In the African diplomatic circles, this voluntarism of the new head of the AU reassures. “Egypt will solve the problem,” said a confident Libyan official from the Ministry of Foreign Affairs to the Express, on the sidelines of the summit.
Economy: developing the integration of the continent
Another major axis of President Sissi, the economic future of Africa was also on everyone’s lips. “We will support the free trade area to promote the economic integration of the continent,” said Ehab Badawy, Egypt’s ambassador to Paris, for Jeune Afrique.
The creation of this continental free trade zone was one of Paul Kagame’s greatest achievements, although some of the largest and most influential countries – such as Nigeria – have not yet signed the agreement. Instructs then President Al-Sissi to transform the essay, the latter wishing to achieve during its mandate the 22 signatures necessary for the entry into force of the agreement. The objective is to create an economic zone strong enough to allow internal trade whose virtuous repercussions are no longer to prove. More generally, Africa is still sorely lacking in regional trade.
Long-desired, Africa’s economic integration, through intra-continental financing, is the only way to achieve sustainable growth.
It is undeniable that President Sissi wants to take this opportunity to restore the image of Egypt to its African neighbors. These had been durably affected by the Mubarak and Morsi presidencies, with a look almost exclusively focused on the European continent. In three years, the Egyptian head of state has set out to turn the tide. He traveled to Africa 21 times – out of 69 visits abroad – and organized 112 meetings with senior African officials, including on economic issues. “He wants to strengthen his position on the African continent and [that Egypt is not] considered a country turned only to the Arab world”, confirms, quoted by AFP, Liesl Louw-Vaudran, Institute for security studies.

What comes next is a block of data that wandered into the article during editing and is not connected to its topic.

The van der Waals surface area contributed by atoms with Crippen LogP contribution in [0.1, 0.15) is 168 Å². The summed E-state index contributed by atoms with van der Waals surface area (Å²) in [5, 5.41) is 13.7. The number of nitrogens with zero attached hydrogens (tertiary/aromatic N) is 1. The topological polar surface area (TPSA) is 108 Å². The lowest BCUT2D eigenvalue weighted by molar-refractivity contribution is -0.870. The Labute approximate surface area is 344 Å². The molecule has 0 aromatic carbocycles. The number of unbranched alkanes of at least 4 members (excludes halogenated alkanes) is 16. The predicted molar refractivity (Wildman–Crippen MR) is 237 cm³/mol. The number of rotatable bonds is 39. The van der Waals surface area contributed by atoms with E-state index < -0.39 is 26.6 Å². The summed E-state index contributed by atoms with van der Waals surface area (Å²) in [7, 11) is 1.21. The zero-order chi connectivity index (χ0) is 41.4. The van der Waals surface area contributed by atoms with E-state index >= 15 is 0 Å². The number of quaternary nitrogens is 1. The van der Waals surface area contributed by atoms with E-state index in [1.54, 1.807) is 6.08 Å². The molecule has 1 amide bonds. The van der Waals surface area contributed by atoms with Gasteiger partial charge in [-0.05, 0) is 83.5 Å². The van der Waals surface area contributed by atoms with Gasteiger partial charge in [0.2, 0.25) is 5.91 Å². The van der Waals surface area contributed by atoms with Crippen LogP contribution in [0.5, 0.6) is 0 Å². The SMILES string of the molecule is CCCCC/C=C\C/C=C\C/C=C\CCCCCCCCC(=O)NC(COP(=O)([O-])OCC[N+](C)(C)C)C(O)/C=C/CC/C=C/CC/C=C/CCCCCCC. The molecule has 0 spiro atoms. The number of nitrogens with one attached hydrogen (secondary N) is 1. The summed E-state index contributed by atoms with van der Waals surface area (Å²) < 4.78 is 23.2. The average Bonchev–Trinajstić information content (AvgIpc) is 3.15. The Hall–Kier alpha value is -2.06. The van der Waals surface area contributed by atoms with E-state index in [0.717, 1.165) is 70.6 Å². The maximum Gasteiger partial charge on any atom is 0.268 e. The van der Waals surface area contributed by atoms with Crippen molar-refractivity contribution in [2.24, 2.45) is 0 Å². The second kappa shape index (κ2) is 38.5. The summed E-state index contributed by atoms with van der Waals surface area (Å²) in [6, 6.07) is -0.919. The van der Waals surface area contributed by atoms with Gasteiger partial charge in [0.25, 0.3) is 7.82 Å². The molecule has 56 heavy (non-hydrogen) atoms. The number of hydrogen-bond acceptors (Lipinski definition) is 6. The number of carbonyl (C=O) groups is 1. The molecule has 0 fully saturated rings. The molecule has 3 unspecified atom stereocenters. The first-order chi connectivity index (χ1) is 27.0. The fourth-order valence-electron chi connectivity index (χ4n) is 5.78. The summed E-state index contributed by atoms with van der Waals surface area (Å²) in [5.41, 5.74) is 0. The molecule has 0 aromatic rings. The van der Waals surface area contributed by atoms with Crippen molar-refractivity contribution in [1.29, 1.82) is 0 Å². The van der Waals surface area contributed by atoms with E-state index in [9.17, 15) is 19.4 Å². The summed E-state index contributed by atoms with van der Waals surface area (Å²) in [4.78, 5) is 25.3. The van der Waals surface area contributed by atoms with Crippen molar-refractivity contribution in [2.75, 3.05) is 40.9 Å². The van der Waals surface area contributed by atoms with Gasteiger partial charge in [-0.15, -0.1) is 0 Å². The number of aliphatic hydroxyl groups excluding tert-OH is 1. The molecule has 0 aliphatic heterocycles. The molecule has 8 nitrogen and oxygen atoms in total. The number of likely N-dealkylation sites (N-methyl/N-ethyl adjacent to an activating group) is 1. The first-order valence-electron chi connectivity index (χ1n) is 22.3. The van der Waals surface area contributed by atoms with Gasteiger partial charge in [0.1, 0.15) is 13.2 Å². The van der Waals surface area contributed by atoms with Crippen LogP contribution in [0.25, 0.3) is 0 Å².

It should be remembered, however, that Sissi’s term of office, like any rotating presidency, will last one year. Just long enough to strengthen or put in place the milestones of good security and economic cooperation. Too short to be able, as some hear it, to serve as a political tool or relay of lasting influence. As for Paul Kagame, Sissi’s presidency will be judged rather by tactical and diplomatic strokes, risk-taking and successes, which will allow the AU to continue its transformation towards a supranational organization capable of coordinating economic and security action of all countries.